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The age of the migration superpower

30 May 20160 comments

The modern mass movement of people around the globe is creating new types of migration superpowers, according to foreign affairs expert Mark Leonard.

Mark Leonard

Mark Leonard

Mr Leonard, director of the European Council on Foreign Relations, says three types of new migration paradigms are emerging.

He says ‘new colonialists’, ‘integrators’, and ‘go-betweens’ are on the rise as a result of the geopolitical effects of changing national politics and the mass movement of people.

“The ‘new colonialists’ call to mind the settlers from Europe who spread across the world in the 18th and 19th centuries, benefiting not just themselves, but also their homelands,” Mr Leonard said.

“Similarly, the most mobile populations of the 21st century are helping their countries of origin obtain access to markets, technology, and a political voice in the world,” he said.

Mr Leonard said Africa has become referred to as ‘China’s second continent’, as more than a million new Chinese settlers remake Sub-Saharan Africa.

“With more Chinese citizens living outside mainland China than there are French people living in France, a similar story is playing out on almost every continent,” he said.

“When those migrants return to China, their capabilities are expertly harvested. Known in China as “sea turtles”, they dominate their country’s technology industry.

“India, too, has a large diaspora of an estimated 20 million citizens who are super-successful and hyper-connected.

“Indian-born entrepreneurs are responsible for setting up one in ten companies in Silicon Valley. Microsoft’s chief executive is of Indian origin, as is the inventor of the Intel Pentium processor, the former chief technology officer at Motorola, and the CEO of Google,” Mr Leonard said.

He said because of this India receives more than $US70 billion in remittances every year, the largest sum worldwide, amounting to nearly 4 per cent of its GDP, which is more than it spends on education.

“And while it may not be possible to prove a causal connection, the influx of Indians into America has coincided with a shift in both countries’ geopolitical orientations, as evidenced by the historic 2008 nuclear deal by which the US abandoned its policy of equidistance between India and Pakistan,” Mr Leonard said.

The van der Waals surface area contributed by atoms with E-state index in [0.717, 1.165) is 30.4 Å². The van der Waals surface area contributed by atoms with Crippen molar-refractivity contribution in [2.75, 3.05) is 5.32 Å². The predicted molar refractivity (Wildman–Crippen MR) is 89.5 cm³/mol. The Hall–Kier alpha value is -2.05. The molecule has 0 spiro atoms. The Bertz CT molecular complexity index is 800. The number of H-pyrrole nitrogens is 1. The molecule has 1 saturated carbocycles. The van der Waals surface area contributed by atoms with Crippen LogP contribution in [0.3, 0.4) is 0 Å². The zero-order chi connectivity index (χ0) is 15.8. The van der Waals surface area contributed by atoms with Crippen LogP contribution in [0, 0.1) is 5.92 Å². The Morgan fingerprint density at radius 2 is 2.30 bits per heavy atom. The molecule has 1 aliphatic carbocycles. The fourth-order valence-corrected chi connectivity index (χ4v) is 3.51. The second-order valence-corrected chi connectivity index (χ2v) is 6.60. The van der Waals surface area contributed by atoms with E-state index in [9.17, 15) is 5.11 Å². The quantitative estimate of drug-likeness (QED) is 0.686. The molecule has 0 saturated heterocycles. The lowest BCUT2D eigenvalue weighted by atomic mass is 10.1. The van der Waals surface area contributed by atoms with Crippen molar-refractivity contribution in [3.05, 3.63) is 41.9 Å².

He said that with so many people on the move, it is possible to become a settler superpower without being recognized as a state.

The estimated 35 million Kurds — who regard themselves as a nation without a country — are becoming one of the most politically active migrant populations in Europe, he said.

“It is likely no coincidence that the governments of Sweden and Germany, with their large populations of Kurdish origin, are providing militarily support to the Kurdish Peshmerga in their fight against the Islamic State,” Mr Leonard said.

He identifies a second type of superpower as the ‘integrator’.

“Libraries could be filled with books about how the United States has benefited from its ability to transform people from around the world into American citizenship,” Mr Leonard said.

“Similarly, Angola and Brazil have reversed the brain drain and are receiving large flows of immigrants from their former colonial ruler, Portugal. But the two most eye-catching experiments in integration today are Israel and Isis.

“Immigration from the diaspora is essential to Israel, which is reflected in the Hebrew word for it: aliyah, derived from the verb “to ascend”. Indeed, the government provides “aliyah consultants” as well as free one-way flights, language classes and practical support. As a result, Israel’s population has risen ninefold since the country’s founding in 1948,” he said.

“The third type of immigration superpowers are ‘go-betweens,’” Mr Leonard says.

“These nations use their geography to extract concessions from migration-phobic neighbours,” he said.

“The most notable example is Turkey; once forced to beg to be considered for EU membership, it now dictates the terms of its relationship with Brussels.

“Niger is another go-between. As a major transit hub through which 90% of all West African migrants pass on their way to Italy, Niger succeeded in securing €600m in the last EU aid budget,” Mr Leonard said.

He says that for the West, the biggest challenge will be to reconcile domestic pressure for closed borders with the geopolitical advantages of embracing migration.
Mr Leonard argues that the world has entered ‘the age of migration’.

“If all the people who live outside the country of their birth united to form their own – a republic of the rootless – it would be the fifth-largest country in the world, with a population of more than 240 million people,” he said.


Laurie Nowell
AMES Australia Senior Journalist